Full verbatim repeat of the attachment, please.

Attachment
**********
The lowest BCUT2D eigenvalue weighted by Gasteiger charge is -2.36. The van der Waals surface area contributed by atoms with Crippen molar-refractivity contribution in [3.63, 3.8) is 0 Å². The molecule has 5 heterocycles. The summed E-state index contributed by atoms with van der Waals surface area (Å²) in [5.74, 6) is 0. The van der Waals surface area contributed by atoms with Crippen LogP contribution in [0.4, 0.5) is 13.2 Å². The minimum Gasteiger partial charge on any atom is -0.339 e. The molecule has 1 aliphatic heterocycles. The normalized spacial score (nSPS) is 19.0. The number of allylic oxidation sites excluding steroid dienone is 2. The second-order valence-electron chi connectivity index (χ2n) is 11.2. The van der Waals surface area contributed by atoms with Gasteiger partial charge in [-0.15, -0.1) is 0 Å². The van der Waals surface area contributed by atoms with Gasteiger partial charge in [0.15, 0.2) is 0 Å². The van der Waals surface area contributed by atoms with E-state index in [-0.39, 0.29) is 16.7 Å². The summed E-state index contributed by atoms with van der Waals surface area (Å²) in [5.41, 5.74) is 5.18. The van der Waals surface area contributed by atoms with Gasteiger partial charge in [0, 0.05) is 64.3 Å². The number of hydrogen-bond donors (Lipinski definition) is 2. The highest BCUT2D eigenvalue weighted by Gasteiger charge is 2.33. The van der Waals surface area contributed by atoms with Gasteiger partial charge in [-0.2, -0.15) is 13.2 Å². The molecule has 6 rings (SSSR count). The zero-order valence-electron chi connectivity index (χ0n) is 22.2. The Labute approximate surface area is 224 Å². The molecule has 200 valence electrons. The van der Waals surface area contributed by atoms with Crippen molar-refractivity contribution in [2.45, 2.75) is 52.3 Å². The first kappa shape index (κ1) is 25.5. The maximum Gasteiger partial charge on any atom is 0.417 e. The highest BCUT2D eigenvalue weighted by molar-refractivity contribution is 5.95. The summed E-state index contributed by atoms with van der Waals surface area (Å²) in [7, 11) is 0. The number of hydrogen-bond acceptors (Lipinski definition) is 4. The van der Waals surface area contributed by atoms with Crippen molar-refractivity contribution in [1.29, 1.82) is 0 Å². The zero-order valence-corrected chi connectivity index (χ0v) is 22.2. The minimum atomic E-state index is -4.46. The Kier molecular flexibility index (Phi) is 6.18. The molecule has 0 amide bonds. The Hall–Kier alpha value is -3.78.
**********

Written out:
The lowest BCUT2D eigenvalue weighted by Gasteiger charge is -2.36. The van der Waals surface area contributed by atoms with Crippen molar-refractivity contribution in [3.63, 3.8) is 0 Å². The molecule has 5 heterocycles. The summed E-state index contributed by atoms with van der Waals surface area (Å²) in [5.74, 6) is 0. The van der Waals surface area contributed by atoms with Crippen LogP contribution in [0.4, 0.5) is 13.2 Å². The minimum Gasteiger partial charge on any atom is -0.339 e. The molecule has 1 aliphatic heterocycles. The normalized spacial score (nSPS) is 19.0. The number of allylic oxidation sites excluding steroid dienone is 2. The second-order valence-electron chi connectivity index (χ2n) is 11.2. The van der Waals surface area contributed by atoms with Gasteiger partial charge in [-0.15, -0.1) is 0 Å². The van der Waals surface area contributed by atoms with Gasteiger partial charge in [0.15, 0.2) is 0 Å². The van der Waals surface area contributed by atoms with E-state index in [-0.39, 0.29) is 16.7 Å². The summed E-state index contributed by atoms with van der Waals surface area (Å²) in [5.41, 5.74) is 5.18. The van der Waals surface area contributed by atoms with Gasteiger partial charge in [0, 0.05) is 64.3 Å². The number of hydrogen-bond donors (Lipinski definition) is 2. The highest BCUT2D eigenvalue weighted by Gasteiger charge is 2.33. The van der Waals surface area contributed by atoms with Gasteiger partial charge in [-0.2, -0.15) is 13.2 Å². The molecule has 6 rings (SSSR count). The zero-order valence-electron chi connectivity index (χ0n) is 22.2. The Labute approximate surface area is 224 Å². The molecule has 200 valence electrons. The van der Waals surface area contributed by atoms with Crippen molar-refractivity contribution in [2.45, 2.75) is 52.3 Å². The first kappa shape index (κ1) is 25.5. The maximum Gasteiger partial charge on any atom is 0.417 e. The highest BCUT2D eigenvalue weighted by molar-refractivity contribution is 5.95. The summed E-state index contributed by atoms with van der Waals surface area (Å²) in [7, 11) is 0. The number of hydrogen-bond acceptors (Lipinski definition) is 4. The van der Waals surface area contributed by atoms with Crippen molar-refractivity contribution in [1.29, 1.82) is 0 Å². The zero-order valence-corrected chi connectivity index (χ0v) is 22.2. The minimum atomic E-state index is -4.46. The Kier molecular flexibility index (Phi) is 6.18. The molecule has 0 amide bonds. The Hall–Kier alpha value is -3.78.